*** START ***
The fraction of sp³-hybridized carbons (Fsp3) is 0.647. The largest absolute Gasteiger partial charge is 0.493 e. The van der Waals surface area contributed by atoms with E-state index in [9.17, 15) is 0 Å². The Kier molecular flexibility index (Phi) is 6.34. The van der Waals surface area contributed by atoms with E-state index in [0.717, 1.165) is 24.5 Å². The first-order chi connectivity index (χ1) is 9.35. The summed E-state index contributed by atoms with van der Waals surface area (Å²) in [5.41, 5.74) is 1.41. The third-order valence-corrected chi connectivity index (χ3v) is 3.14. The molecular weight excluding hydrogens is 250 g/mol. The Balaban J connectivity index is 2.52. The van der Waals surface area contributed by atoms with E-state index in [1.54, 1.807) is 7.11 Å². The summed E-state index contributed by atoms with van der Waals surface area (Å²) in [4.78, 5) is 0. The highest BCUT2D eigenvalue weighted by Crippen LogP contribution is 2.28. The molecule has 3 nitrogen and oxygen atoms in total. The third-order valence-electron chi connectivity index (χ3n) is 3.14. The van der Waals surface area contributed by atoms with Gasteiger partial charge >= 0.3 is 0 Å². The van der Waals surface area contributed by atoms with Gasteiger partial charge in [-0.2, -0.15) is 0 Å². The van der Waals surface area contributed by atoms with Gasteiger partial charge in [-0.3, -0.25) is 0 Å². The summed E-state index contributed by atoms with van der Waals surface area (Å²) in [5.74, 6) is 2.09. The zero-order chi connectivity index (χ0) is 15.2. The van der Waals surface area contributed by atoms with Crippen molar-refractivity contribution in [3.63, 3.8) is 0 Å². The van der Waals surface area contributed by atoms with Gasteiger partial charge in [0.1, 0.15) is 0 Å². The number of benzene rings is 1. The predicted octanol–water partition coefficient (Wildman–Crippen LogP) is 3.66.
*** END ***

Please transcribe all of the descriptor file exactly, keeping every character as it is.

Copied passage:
The fraction of sp³-hybridized carbons (Fsp3) is 0.647. The largest absolute Gasteiger partial charge is 0.493 e. The van der Waals surface area contributed by atoms with E-state index in [9.17, 15) is 0 Å². The Kier molecular flexibility index (Phi) is 6.34. The van der Waals surface area contributed by atoms with E-state index in [0.717, 1.165) is 24.5 Å². The first-order chi connectivity index (χ1) is 9.35. The summed E-state index contributed by atoms with van der Waals surface area (Å²) in [5.41, 5.74) is 1.41. The third-order valence-corrected chi connectivity index (χ3v) is 3.14. The molecular weight excluding hydrogens is 250 g/mol. The Balaban J connectivity index is 2.52. The van der Waals surface area contributed by atoms with E-state index in [1.54, 1.807) is 7.11 Å². The summed E-state index contributed by atoms with van der Waals surface area (Å²) in [4.78, 5) is 0. The highest BCUT2D eigenvalue weighted by Crippen LogP contribution is 2.28. The molecule has 3 nitrogen and oxygen atoms in total. The third-order valence-electron chi connectivity index (χ3n) is 3.14. The van der Waals surface area contributed by atoms with Gasteiger partial charge >= 0.3 is 0 Å². The van der Waals surface area contributed by atoms with Gasteiger partial charge in [-0.2, -0.15) is 0 Å². The van der Waals surface area contributed by atoms with Gasteiger partial charge in [-0.3, -0.25) is 0 Å². The summed E-state index contributed by atoms with van der Waals surface area (Å²) in [5.74, 6) is 2.09. The zero-order chi connectivity index (χ0) is 15.2. The van der Waals surface area contributed by atoms with Crippen molar-refractivity contribution in [3.63, 3.8) is 0 Å². The van der Waals surface area contributed by atoms with Gasteiger partial charge in [0.1, 0.15) is 0 Å². The number of benzene rings is 1. The predicted octanol–water partition coefficient (Wildman–Crippen LogP) is 3.66.